This is the final installment of a series on Addiction and Change. Parts 1-3 are linked here. Part 1, Part 2, and Part 3
Biblical change begins with regeneration and continues through sanctification. Regeneration is the spiritual transformation which occurs when a person places his or her faith in the redemptive work of Jesus Christ as it is presented in the Bible (1 Corinthians 15:1-4; 2 Corinthians 5:17). This transformation affects the heart or desires of the person. Interestingly, the Scriptures teach that regeneration results in a person becoming a “new man” (Ephesians 4:24). This regenerated, new man identity seems strikingly familiar to the new identity discussed by Dingle, et al., (2015). Regenerative change is espoused by and striven for by nouthetic counselors (Adams, 1970; Frederick, 2014; Shaw, 2011; Welch, 2003).
Though Adams (1970) argues for the potential of immediate and complete change, there is recognition that change is a process (Welch, 2003). Frederick (2014) notes practices or tactics by which Christians expect to effect spiritual transformation including prayer and spiritual bibliotherapy. The theological term for this spiritual transformation is sanctification. The term sanctification has, at its roots, the idea of separation or being set apart. Once again, we see a biblical term paralleling the separation espoused by Dingle, et al., (2015) in regards to successful change in substance use behavior. Clinically and biblically the admonition is to separate from social groups characterized by substance use and live successfully in a new identity.
Some time ago, over the course of ten weeks I had the opportunity to participate in an abstinence project which served to provide an example of some of the struggles an addicted person may face. My project consisted of my abstinence from both the substance of caffeine and the process of drinking coffee. I found the process side of my coffee drinking much more difficult to handle than the caffeine withdrawal which only affected me for a few days. Through the course of the project I was challenged regularly with the tension of the harm reduction model of addiction recovery and that of a more nouthetic and abstinence model. My training in counseling as well as my many years of pastoral ministry have been greatly influenced by the biblical and nouthetic approaches to addiction and recovery and I often make recommendations for treatment within that model.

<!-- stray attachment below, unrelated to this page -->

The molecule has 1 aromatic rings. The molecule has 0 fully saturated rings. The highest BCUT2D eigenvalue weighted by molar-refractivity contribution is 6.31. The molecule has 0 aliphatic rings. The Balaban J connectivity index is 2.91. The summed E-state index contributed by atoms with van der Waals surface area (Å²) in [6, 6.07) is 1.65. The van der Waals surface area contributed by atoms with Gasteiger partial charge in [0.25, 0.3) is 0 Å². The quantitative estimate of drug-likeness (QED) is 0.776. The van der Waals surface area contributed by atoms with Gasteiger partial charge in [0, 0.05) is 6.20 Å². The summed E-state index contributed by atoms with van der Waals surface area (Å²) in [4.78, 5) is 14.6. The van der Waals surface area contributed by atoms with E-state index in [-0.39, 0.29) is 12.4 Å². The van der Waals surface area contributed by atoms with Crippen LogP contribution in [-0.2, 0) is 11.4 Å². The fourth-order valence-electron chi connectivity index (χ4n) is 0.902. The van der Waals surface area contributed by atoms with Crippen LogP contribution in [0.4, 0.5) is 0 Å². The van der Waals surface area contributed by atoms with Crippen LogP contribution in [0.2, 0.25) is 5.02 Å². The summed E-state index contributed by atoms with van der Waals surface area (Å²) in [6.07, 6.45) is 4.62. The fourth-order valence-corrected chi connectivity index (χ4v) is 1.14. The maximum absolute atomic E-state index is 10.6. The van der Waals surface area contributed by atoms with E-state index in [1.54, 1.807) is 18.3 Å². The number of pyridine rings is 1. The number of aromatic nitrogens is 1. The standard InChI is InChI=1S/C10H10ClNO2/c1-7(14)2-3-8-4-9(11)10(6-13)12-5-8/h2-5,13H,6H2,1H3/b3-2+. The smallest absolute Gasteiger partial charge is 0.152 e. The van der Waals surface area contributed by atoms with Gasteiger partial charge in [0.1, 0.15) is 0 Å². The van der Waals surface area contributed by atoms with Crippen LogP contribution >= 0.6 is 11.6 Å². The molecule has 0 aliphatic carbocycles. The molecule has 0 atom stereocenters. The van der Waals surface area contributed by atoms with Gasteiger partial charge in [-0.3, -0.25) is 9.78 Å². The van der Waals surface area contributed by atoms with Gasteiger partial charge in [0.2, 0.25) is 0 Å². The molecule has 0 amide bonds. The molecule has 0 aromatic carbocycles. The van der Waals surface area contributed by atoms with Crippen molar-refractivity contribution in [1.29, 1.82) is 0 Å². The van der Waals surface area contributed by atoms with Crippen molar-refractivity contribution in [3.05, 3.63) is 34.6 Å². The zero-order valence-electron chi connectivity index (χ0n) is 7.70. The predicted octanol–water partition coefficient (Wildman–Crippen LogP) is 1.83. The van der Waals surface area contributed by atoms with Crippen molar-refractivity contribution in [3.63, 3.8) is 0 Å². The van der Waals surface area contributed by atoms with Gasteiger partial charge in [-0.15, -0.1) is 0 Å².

My personal experience related to my own addiction still has a greater impact upon my view of addiction that that of the abstinence project or the texts I read. For a period of several years I was addicted to alcohol, marijuana, cigarettes and gambling. During that time, I tried many times to reduce my habitual behaviors and for the most part, failed. It was not until I committed my life to God’s control and leading that I saw any change in my behavior. My change was not immediate. It happened to a large degree over the period of about a year but it has been lasting (effective) and continuous change. My abstinence has been possible only through the aid of God and His Word as applied by the Holy Spirit in partnership with the accountability and encouragement of loving friends and family.
At Seven Branches Counseling, it is our desire to assist you in overcoming addiction in a holistic manner by addressing the entire spiritual, bio-psychosocial self. Contact us today to begin your process of change and freedom from addiction.